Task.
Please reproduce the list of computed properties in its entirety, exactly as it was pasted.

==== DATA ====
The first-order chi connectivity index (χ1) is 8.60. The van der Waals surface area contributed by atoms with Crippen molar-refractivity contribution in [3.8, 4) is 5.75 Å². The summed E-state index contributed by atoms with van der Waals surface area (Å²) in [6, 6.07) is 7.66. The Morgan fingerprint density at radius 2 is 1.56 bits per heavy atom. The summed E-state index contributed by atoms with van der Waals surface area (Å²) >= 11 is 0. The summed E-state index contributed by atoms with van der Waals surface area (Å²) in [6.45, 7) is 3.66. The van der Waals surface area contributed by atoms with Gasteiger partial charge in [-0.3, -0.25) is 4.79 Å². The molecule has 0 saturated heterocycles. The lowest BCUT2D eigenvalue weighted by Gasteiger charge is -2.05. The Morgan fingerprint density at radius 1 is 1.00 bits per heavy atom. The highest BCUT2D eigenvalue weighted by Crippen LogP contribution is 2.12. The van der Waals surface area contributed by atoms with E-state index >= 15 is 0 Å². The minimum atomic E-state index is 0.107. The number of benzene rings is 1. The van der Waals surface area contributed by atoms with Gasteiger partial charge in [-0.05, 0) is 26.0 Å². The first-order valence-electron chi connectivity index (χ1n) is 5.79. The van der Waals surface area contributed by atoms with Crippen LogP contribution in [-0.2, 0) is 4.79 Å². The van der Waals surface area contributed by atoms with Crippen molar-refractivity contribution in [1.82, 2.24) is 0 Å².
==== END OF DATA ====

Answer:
The first-order chi connectivity index (χ1) is 8.60. The van der Waals surface area contributed by atoms with Crippen molar-refractivity contribution in [3.8, 4) is 5.75 Å². The summed E-state index contributed by atoms with van der Waals surface area (Å²) in [6, 6.07) is 7.66. The Morgan fingerprint density at radius 2 is 1.56 bits per heavy atom. The summed E-state index contributed by atoms with van der Waals surface area (Å²) >= 11 is 0. The summed E-state index contributed by atoms with van der Waals surface area (Å²) in [6.45, 7) is 3.66. The van der Waals surface area contributed by atoms with Gasteiger partial charge in [-0.3, -0.25) is 4.79 Å². The molecule has 0 saturated heterocycles. The lowest BCUT2D eigenvalue weighted by Gasteiger charge is -2.05. The Morgan fingerprint density at radius 1 is 1.00 bits per heavy atom. The highest BCUT2D eigenvalue weighted by Crippen LogP contribution is 2.12. The van der Waals surface area contributed by atoms with E-state index >= 15 is 0 Å². The minimum atomic E-state index is 0.107. The number of benzene rings is 1. The van der Waals surface area contributed by atoms with Gasteiger partial charge in [-0.05, 0) is 26.0 Å². The first-order valence-electron chi connectivity index (χ1n) is 5.79. The van der Waals surface area contributed by atoms with Crippen LogP contribution in [-0.2, 0) is 4.79 Å². The van der Waals surface area contributed by atoms with Crippen molar-refractivity contribution in [1.82, 2.24) is 0 Å².